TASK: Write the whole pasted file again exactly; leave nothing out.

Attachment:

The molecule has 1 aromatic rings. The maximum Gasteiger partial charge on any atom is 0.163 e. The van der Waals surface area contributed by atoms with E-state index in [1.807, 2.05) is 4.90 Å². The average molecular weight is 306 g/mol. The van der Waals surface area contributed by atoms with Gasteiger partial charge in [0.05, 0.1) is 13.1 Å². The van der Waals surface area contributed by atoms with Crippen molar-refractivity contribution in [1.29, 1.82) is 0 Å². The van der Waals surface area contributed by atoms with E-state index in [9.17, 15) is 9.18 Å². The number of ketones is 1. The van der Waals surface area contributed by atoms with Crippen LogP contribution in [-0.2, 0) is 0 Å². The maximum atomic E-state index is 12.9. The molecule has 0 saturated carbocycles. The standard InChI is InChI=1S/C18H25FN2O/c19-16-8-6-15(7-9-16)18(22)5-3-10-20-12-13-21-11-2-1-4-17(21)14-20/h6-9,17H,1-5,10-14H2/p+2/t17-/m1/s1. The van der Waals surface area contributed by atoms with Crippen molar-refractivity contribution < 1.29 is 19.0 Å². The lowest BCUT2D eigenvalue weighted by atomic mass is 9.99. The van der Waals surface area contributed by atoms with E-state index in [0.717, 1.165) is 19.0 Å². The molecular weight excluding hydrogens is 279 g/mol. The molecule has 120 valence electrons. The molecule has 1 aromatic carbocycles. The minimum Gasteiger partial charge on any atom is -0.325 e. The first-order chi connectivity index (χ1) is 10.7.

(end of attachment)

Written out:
The molecule has 1 aromatic rings. The maximum Gasteiger partial charge on any atom is 0.163 e. The van der Waals surface area contributed by atoms with E-state index in [1.807, 2.05) is 4.90 Å². The average molecular weight is 306 g/mol. The van der Waals surface area contributed by atoms with Gasteiger partial charge in [0.05, 0.1) is 13.1 Å². The van der Waals surface area contributed by atoms with Crippen molar-refractivity contribution in [1.29, 1.82) is 0 Å². The van der Waals surface area contributed by atoms with E-state index in [9.17, 15) is 9.18 Å². The number of ketones is 1. The van der Waals surface area contributed by atoms with Crippen LogP contribution in [-0.2, 0) is 0 Å². The maximum atomic E-state index is 12.9. The molecule has 0 saturated carbocycles. The standard InChI is InChI=1S/C18H25FN2O/c19-16-8-6-15(7-9-16)18(22)5-3-10-20-12-13-21-11-2-1-4-17(21)14-20/h6-9,17H,1-5,10-14H2/p+2/t17-/m1/s1. The van der Waals surface area contributed by atoms with Crippen molar-refractivity contribution < 1.29 is 19.0 Å². The lowest BCUT2D eigenvalue weighted by atomic mass is 9.99. The van der Waals surface area contributed by atoms with E-state index in [0.717, 1.165) is 19.0 Å². The molecular weight excluding hydrogens is 279 g/mol. The molecule has 120 valence electrons. The molecule has 1 aromatic carbocycles. The minimum Gasteiger partial charge on any atom is -0.325 e. The first-order chi connectivity index (χ1) is 10.7.